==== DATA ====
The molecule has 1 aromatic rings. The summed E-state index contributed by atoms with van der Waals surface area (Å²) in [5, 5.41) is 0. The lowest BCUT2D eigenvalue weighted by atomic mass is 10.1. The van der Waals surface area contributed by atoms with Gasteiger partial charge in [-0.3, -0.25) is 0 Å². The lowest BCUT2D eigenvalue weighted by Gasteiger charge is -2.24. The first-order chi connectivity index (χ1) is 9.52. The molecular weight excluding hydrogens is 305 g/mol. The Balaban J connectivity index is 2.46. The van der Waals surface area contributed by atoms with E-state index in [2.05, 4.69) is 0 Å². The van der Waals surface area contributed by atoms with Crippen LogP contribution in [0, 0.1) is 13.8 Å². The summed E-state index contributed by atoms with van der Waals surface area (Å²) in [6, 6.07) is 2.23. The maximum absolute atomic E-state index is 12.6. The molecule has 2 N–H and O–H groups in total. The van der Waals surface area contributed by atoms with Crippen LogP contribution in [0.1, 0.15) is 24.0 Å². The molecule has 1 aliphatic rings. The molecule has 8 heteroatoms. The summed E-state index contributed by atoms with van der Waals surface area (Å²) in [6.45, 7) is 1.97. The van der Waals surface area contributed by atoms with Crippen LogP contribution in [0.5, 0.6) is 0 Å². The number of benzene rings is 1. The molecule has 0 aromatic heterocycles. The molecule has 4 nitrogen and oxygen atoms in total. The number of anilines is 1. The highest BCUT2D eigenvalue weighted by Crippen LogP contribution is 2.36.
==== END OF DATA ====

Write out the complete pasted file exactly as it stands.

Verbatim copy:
The molecule has 1 aromatic rings. The summed E-state index contributed by atoms with van der Waals surface area (Å²) in [5, 5.41) is 0. The lowest BCUT2D eigenvalue weighted by atomic mass is 10.1. The van der Waals surface area contributed by atoms with Gasteiger partial charge in [-0.3, -0.25) is 0 Å². The lowest BCUT2D eigenvalue weighted by Gasteiger charge is -2.24. The first-order chi connectivity index (χ1) is 9.52. The molecular weight excluding hydrogens is 305 g/mol. The Balaban J connectivity index is 2.46. The van der Waals surface area contributed by atoms with E-state index in [2.05, 4.69) is 0 Å². The van der Waals surface area contributed by atoms with Crippen LogP contribution in [0, 0.1) is 13.8 Å². The summed E-state index contributed by atoms with van der Waals surface area (Å²) in [6, 6.07) is 2.23. The maximum absolute atomic E-state index is 12.6. The molecule has 2 N–H and O–H groups in total. The van der Waals surface area contributed by atoms with Crippen LogP contribution in [0.1, 0.15) is 24.0 Å². The molecule has 1 aliphatic rings. The molecule has 8 heteroatoms. The summed E-state index contributed by atoms with van der Waals surface area (Å²) in [6.45, 7) is 1.97. The van der Waals surface area contributed by atoms with Crippen LogP contribution in [0.5, 0.6) is 0 Å². The number of benzene rings is 1. The molecule has 0 aromatic heterocycles. The molecule has 4 nitrogen and oxygen atoms in total. The number of anilines is 1. The highest BCUT2D eigenvalue weighted by Crippen LogP contribution is 2.36.